Agnosticism? Or Procrastination?
Faith, doubt and disbelief require a lifetime of reflection
The image of athiests as cranky old men calling religious people idiots developed from the cranky old atheists (including Richards Dawkins and Bill Maher) who call people of faith idiots. For the most part I admire Maher—who can’t decide if he’s liberal or libertarian—but he has this huge blind spot about religion that causes him to turn into a cranky old atheist when the subject arises.
Too many of the atheists I am friends with, God is irrelevant more than non-existent. He might as well not exist, so I might as well believe he doesn't.
The American tradition of free thinking owes much to atheists (and Unitarians) who promoted the ideals of critical though. They were as popular as evangelists in the nineteenth century. Chautauquas, where they spoke, drew large crowds.
On the other hand, we have the cranky firebrands of the Christian Right who call people of doubt unAmerican. They stand in stark contrast to the millions of faithful (notice I’m not restricting faith to Christianity) who express devotion quietly and try to bring peace and justice to the planet. To acknowledge people of real faith is not to deny that many people who cling to religion are idiots.
You shouldn’t blame faith or atheism for the idiots who embrace them any more than you should blame the tornado for the idiot who steps into its path to see if it’s really that bad.
I’m Christian, but I believe nothing is known or can be known of the existence or nature of God. Faith is built from doubt. Faith is empirical. I believe there is a God because my experiences lead me to believe so. To equate that belief with scientific or philosophical certainty is hubris. To demand that others trust my experience over theirs is, quite frankly, unchristian. This is why I supported O’Hares and others efforts to stop forcing Americans to participate in public rituals invoking the diety of any religion. I would no more want my children and granchildren to be forced to join a prayer to a God they disavow than for them to be forced to pledge allegiance to a political party.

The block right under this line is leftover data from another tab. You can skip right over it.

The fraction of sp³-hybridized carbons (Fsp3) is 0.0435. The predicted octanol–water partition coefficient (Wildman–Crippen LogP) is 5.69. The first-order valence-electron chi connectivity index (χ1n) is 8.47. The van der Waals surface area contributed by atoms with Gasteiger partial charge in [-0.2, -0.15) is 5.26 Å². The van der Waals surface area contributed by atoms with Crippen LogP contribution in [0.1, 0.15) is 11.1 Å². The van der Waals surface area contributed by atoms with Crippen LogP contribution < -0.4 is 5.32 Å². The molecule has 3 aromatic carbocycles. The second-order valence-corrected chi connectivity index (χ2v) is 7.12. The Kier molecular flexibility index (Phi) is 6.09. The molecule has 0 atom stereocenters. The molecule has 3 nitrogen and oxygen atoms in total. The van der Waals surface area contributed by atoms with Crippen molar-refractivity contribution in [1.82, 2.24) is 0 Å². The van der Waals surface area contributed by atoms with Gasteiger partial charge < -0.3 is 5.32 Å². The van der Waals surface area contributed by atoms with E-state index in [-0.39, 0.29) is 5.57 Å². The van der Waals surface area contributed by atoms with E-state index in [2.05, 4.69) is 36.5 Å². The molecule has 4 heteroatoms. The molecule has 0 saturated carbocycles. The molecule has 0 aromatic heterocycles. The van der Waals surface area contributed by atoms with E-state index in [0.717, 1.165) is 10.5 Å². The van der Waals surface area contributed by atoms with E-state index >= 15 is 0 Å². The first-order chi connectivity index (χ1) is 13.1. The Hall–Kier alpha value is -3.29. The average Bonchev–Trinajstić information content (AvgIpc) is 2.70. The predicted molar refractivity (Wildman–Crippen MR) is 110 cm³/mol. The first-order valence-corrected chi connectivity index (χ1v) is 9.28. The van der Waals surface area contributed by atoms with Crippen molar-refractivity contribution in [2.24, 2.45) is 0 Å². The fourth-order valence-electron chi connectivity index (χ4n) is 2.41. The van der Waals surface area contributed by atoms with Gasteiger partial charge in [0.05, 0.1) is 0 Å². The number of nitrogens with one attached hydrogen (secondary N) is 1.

I understand why people embrace atheism and that many do so with good reason and good intent.
Contrary to the accusations of cranky old atheists, I’m a thinker. (My Meyer-Briggs assessment labeled me INThinkingP). So Ernest is wrong, even though I love much of his writing. Not all thinkers are atheists. Nor are agnostics. However, I suspect many agnostics chose to call themselves agnostics rather than confront the troubling questions raised when we seriously think about God.